Is Recording a Conversation with Your Spouse Considered Illegal Wiretapping in Pennsylvania?
Divorces, custody battles and support disputes can turn ordinary people into detectives, feeling the need to “get the dirt” on their spouse or ex-spouse to strengthen their own case. They may do it using technology, like smartphones, that make it easy to record conversations. Then, they bring the recordings to their lawyer claiming they have proof of the other party’s infidelity or other bad behavior. The problem is that evidence obtained in this way may not qualify as evidence at all.
The Pennsylvania Wiretapping and Electronic Surveillance Control Act requires that you get permission from all parties before you can record a conversation. In other words, it is generally illegal to secretly record conversations. If you violate the Wiretapping Act, two things may result:
- Your recordings could easily be deemed inadmissible in court.
- You could be charged with a third-degree felony, a conviction of which could lead to up to seven years in prison and up to $15,000 in fines.
The Wiretapping Act applies to “conversations.” Its restrictions only cover recordings that have an audio component. By contrast, it is legal to record video of someone without their consent as long as both of the following are true:
- The video does not have sound.
- The person being recorded had no reasonable expectation of privacy at the time.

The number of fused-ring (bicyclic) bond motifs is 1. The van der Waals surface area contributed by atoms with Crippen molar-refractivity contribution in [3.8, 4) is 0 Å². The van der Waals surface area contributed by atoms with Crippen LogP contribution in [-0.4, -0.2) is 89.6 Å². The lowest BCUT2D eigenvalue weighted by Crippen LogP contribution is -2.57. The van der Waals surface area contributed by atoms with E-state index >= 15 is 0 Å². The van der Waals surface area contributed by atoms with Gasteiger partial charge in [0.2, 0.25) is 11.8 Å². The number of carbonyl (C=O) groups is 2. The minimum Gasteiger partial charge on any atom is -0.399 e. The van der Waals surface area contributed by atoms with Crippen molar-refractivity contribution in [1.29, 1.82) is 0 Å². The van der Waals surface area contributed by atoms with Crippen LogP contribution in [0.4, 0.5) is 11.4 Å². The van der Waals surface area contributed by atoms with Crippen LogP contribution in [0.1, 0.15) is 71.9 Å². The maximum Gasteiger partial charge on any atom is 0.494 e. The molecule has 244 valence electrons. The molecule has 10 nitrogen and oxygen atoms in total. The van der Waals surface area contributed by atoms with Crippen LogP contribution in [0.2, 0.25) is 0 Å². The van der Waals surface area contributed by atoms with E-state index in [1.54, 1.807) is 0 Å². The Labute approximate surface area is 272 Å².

For example, it would be legal to videotape your husband having dinner with his alleged mistress at a restaurant as long as the video has no sound, because the restaurant is a public place. That recording would be admissible evidence in your divorce case. However, it would be illegal to videotape your husband having dinner with his mistress in his or her home because both of them have an expectation of privacy there.
Most wiretapping issues hinge on whether the recorded conversation qualifies as an oral/audio communication and whether the recorded person had a reasonable expectation of privacy. For example, in 2017, the Pennsylvania Supreme Court ruled that a person walking on a public sidewalk has no expectation of privacy and therefore should expect that his or her words might be recorded.
Generally, voicemail messages are always admissible in court because the person leaving the voicemail knows they are being recorded. Also, eavesdropping on a conversation is not the same as wiretapping, so a husband could legally listen to his wife’s conversations from another room and take notes because he is not using any electronic devices to preserve the communication.
All of this means you should never secretly record your spouse or ex-spouse. The recording likely will not be admitted as evidence in court and, even worse, you could face severe criminal penalties. Instead, call The Law Offices of Jennifer Courtney, P.C. in Yardley to discuss legal methods of gathering evidence. Reach our legal team at 215.493.3360 or contact us online anytime.